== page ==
New memorial to Indian Army soldiers who died in Scotland unveiled

Nine soldiers from the Indian Army's Force K6 died in the area after fighting with the British in World War I and II.

New memorial to WWII Indian Army soldiers who died in Scottish Highlands unveiled in Kingussie STV News

A memorial has been unveiled to commemorate a band of war heroes who served with the Indian Army and perished in the Scottish Highlands.

Nine soldiers were buried at a cemetery in Kingussie. The new monument stands prominently in the centre of the town.

People came from all corners of the UK for a pilgrimage to honour the men.

The Indian Army’s Force K6 was a transport unit that used mules to deliver vital supplies to frontline troops. It was despatched to various UK destinations.

The nine soldiers who died during training in the Cairngorms are remembered on the new stone-built tribute.

Among those attending the unveiling was 99-year-old Isobel Harling from Kingussie who had served in the Navy.

Isobel Harling tended the men's graves for more than 70 years.

She tended the men’s graves for seven decades, influenced by kindly people who had done the same for her brother after he was shot down in Belgium.

Nasim Azad of the Muslim Council of Scotland, who travelled from Edinburgh for the ceremony, was thrilled to have met Isobel.

Ms Azad said: “She decided to take it upon herself to care for them with love but for no return – no return – for 70 years.

“For 70 years she took care of those graves, so it’s an absolute honour to have met such a wonderful, wonderful lady.”

Also attending the multi-faith event was Asif Hassan Sheikh of the Scottish Ahlul Bayt Society.

He said: “Thank you Scotland for looking after these sons who served so faithfully and gave their lives for the cause.”

Puneet Dwivedi of Hindus In Scotland said: “It’s very important to recognise the efforts of the soldier who gave their life for world peace.

“And I’m really impressed with Highland Council and the community here who built this memorial.”

He added: “It’s a changing world and this shows that all colours of people are the same and they’re honoured for their work.”

Memorial project officer Heather Taylor said: “The design was based on pulling together several aspects of faith, hope and charity – the charity that Isobel has shown, the hope that we have for the future tomorrow and the faiths that are represented here today.

“We’ve got an Islamic inscription from the Qur’an. We’ve got a Christian inscription and we’ve also got representation from the Hindu faith as well – all brought together under Isobel’s guidance.”

The men laid to rest at Kingussie New Cemetery are Ali Bahadur, Bari Sher, Dadan Khan, Fazl Ali, Khan Muhammad, Khushi Muhamm, Muhammad, Muhammad Sadiq and Mushtaq Ahmad.

The black granite stone monument is the UK’s first permanent memorial to all ranks of Force K6. It was engraved and adorned with gold leaf by Inverness monument makers Andrew Stewart and Son Ltd.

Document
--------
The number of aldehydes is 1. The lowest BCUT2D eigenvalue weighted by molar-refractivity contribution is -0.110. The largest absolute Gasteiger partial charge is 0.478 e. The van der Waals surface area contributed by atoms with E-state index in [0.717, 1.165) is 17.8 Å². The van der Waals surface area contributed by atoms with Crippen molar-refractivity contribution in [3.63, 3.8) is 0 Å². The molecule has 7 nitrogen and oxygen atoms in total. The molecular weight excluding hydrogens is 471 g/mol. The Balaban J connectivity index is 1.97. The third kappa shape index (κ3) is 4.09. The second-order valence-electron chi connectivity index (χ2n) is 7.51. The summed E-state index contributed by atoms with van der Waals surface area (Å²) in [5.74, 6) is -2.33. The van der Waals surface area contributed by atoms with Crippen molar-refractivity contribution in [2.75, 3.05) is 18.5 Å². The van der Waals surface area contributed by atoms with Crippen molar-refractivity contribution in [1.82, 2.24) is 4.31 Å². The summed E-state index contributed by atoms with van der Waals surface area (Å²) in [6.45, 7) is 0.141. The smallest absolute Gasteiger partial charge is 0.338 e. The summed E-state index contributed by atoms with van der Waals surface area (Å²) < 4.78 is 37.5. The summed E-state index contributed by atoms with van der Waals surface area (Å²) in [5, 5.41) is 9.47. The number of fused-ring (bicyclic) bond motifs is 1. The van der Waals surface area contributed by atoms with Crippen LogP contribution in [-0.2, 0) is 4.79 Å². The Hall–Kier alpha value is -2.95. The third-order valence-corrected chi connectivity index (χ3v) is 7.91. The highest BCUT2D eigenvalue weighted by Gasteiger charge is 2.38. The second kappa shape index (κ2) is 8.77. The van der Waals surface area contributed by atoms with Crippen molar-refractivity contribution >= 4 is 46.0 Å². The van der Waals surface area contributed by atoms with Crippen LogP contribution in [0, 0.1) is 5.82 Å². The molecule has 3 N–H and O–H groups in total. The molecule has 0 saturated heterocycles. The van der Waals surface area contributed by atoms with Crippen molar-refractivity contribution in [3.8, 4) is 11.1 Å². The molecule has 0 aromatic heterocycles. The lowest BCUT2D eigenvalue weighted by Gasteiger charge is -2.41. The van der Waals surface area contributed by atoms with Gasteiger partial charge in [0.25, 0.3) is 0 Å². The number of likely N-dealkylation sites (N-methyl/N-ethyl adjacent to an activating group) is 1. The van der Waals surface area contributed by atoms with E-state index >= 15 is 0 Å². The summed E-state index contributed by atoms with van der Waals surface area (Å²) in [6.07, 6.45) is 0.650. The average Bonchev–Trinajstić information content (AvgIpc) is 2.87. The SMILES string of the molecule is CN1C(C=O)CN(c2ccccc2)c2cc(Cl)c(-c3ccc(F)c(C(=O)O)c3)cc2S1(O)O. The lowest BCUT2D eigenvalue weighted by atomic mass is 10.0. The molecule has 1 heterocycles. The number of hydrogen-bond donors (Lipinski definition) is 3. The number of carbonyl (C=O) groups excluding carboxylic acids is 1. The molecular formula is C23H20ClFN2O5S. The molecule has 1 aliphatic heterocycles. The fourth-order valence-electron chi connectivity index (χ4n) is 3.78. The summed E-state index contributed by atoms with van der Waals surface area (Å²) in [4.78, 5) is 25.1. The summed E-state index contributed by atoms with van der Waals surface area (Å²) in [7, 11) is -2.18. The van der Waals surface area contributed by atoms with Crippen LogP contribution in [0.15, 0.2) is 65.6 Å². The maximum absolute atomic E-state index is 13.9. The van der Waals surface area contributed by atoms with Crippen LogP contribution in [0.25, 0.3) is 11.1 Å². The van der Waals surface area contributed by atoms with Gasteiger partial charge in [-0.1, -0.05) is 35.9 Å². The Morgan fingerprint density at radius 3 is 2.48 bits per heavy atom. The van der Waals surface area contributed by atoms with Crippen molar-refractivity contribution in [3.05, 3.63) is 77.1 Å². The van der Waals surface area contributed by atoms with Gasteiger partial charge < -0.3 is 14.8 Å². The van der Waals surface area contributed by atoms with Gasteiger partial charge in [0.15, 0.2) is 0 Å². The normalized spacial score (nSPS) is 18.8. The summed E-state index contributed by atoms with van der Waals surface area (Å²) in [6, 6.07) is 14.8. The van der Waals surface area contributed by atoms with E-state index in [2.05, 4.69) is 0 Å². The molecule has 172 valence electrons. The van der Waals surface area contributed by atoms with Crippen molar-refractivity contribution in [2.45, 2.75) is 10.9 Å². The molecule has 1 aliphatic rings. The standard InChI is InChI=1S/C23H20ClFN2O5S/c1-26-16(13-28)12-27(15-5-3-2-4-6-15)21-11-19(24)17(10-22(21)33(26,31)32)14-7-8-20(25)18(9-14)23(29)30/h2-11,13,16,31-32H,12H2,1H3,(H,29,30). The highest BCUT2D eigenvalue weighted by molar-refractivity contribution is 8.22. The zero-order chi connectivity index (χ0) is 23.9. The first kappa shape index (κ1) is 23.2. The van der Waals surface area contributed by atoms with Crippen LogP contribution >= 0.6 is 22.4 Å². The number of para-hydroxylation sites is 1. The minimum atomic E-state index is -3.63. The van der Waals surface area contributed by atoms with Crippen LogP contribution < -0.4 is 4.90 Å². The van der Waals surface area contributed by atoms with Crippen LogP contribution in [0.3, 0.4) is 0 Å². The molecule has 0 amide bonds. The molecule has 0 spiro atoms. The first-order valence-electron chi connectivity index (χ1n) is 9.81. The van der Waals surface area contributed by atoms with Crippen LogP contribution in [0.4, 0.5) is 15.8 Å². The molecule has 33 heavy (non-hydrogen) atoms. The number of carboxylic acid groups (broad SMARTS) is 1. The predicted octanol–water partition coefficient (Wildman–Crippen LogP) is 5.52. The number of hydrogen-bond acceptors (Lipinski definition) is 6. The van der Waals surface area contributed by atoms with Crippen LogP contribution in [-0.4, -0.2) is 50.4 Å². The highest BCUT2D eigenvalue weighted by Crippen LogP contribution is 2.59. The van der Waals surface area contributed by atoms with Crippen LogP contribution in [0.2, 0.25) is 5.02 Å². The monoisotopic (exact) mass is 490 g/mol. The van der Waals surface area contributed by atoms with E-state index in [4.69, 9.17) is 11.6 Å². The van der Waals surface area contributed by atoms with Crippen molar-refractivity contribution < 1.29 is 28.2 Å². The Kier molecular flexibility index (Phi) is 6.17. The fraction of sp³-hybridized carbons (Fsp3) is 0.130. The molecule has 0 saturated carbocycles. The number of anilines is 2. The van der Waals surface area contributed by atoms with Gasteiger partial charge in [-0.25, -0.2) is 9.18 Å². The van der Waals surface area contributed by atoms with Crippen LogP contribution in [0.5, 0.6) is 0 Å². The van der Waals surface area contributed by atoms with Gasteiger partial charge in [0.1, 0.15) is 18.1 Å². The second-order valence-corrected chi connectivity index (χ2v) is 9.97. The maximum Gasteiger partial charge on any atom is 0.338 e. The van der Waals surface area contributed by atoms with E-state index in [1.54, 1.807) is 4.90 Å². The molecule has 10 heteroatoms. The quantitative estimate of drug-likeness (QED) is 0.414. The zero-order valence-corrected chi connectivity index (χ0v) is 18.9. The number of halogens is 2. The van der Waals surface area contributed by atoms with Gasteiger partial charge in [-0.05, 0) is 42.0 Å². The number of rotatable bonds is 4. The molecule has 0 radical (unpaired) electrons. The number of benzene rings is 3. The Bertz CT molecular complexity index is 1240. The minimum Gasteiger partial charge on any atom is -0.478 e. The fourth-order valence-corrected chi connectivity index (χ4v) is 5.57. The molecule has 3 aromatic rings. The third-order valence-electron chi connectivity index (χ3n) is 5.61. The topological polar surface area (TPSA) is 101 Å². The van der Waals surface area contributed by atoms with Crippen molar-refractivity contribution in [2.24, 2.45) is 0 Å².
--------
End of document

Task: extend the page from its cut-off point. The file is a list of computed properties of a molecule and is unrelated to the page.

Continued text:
Craftsman Marc Bruce from Aviemore chose Indian sandstone and mixed shades of locally sourced Cairngorm granite.

Kingussie’s Am Fasgadh Regeneration Company was awarded £20,706 through a Highland Council investment programme to put towards the match-funded Force K6 memorial project.

Isobel Harling was awarded a British Empire Medal for her dedication.

Force K6 came from across India including the country now known as Pakistan.

They arrived in France in 1939 – with their mules – to provide animal transport for the Allies.

During Hitler’s infamous ‘Blitzkrieg’ one company was captured in Gerardmer. The others were evacuated with the British Expeditionary Force from Dunkirk and other ports.

After postings in England and Wales most of the companies ultimately arrived in the Highlands.

The 51st Highland Division remained with the French 9th Army to attempt to deny and delay Rommel’s advancing troops from further gains.

From June 1942 they had several camps in Badenoch and Strathspey from where they supported winter warfare training in the Cairngorm mountains.

The soldiers were popular in the local communities, helping on farms, playing with children, sharing cultural cuisine and demonstrating their flair for horsemanship.

After postings to other locations in the Highlands, they returned to India by early 1944.

Fourteen of the Force K6 men died in Scotland.

For outstanding duty in France, members of Force K6 received an MBE, an Indian Order of Merit, three Indian Distinguished Service Medals and one mention in despatch.

The British Indian Army contributed 1.5 million servicemen in World War I. A total of 74,000 died and up to 100,000 were injured.

In World War II, there were 2.5million service personnel – 87,000 of whom died and up to 150,000 were injured.

The soldiers were Hindu, Muslim, Sikh, Gurkhas, and Indian Christians.

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